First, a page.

Born into captivity, Orion the African Lion spent the first few years of his life in a squalid Mexican zoo. His surroundings, concrete. His chances in life, bleak.
His future pride was even less fortunate. Gigi, Xinna, and Malka would eventually be rescued or confiscated from private owners, but not before some were declawed or detoothed.
The sad truth is that more large cats are privately owned in America than wild in the world. Most exist in tragic, unbefitting conditions. Obviously unsafe, some try drastic measures to control the potentially ferocious animals. Many will never be saved.
Around the world, even living in the“wild” has become increasingly more dangerous for apex predators. In 2015, many Americans became aware of the predicament lions, tigers, and bears face when Cecil, a Southwest African lion, was killed and beheaded by a Minnesotan dentist; that happened just outside the Zimbabwe National Park, in a supposed safe place.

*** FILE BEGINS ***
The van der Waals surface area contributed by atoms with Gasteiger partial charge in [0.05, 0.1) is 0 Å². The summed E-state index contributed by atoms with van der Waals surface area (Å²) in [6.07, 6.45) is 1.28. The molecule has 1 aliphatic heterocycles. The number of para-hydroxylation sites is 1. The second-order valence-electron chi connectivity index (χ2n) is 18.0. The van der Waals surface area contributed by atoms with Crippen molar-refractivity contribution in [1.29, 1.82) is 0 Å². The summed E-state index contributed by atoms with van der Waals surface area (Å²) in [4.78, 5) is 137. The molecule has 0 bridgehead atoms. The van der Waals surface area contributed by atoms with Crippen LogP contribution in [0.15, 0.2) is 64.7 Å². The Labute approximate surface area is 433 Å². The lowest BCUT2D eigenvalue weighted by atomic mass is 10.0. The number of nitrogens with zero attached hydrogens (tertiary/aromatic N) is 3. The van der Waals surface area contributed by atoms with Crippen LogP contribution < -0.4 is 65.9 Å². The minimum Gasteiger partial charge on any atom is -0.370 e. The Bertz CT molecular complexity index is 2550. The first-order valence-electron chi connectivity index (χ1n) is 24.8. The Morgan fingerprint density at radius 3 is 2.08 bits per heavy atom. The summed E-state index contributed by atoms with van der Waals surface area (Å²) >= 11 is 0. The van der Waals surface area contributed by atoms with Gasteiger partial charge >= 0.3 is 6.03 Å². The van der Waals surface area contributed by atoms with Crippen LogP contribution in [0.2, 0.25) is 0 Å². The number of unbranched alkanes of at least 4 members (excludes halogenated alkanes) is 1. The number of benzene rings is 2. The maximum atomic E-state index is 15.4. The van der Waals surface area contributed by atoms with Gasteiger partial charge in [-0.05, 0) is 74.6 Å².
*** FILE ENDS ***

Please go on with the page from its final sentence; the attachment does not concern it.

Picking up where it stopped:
This is when Altrumedia a member of the MyAdvice family and their parent company, Page 1 Solutions, got involved. As the former marketing company for the formerly mentioned dentist, our company came into the crosshairs of an angry Internet. A wrong was done and people wanted justice.
To counter the misplaced hate, illustrate our gut reaction and empathy to the loss, quickly and clearly communicate our respect for life, and to take responsibility as global citizens, we reached out to a local charity: The Wild Animal Sanctuary. We asked to sponsor one of their rescued lions, which is how we met Orion.
Beginning in 1980, The Wild Animal Sanctuary began rescuing large carnivores by providing them with massive, serengeti-like fields to call their own. With over 450 predators, the sanctuary is now the largest of its kind, with an expansive 720 acres of rehabilitation and relaxation in Eastern Colorado.
It was this sanctuary that took in the abused king of the jungle and three lionesses. It was their doctors, nurses, handlers, feeders, grounds keepers, and volunteers — who began to avenge the injustice these creatures faced and to craft a new pride on the American plains.
Fittingly, America’s amber waves of grain once gave protection to the largest felines in history, the prehistoric Panthera atrox, the American lion. That was many moons ago but as the sun rises tomorrow it is Orion that will stand atop a hill of brown United States’ clay and roar deep into the wind. The new great American lion.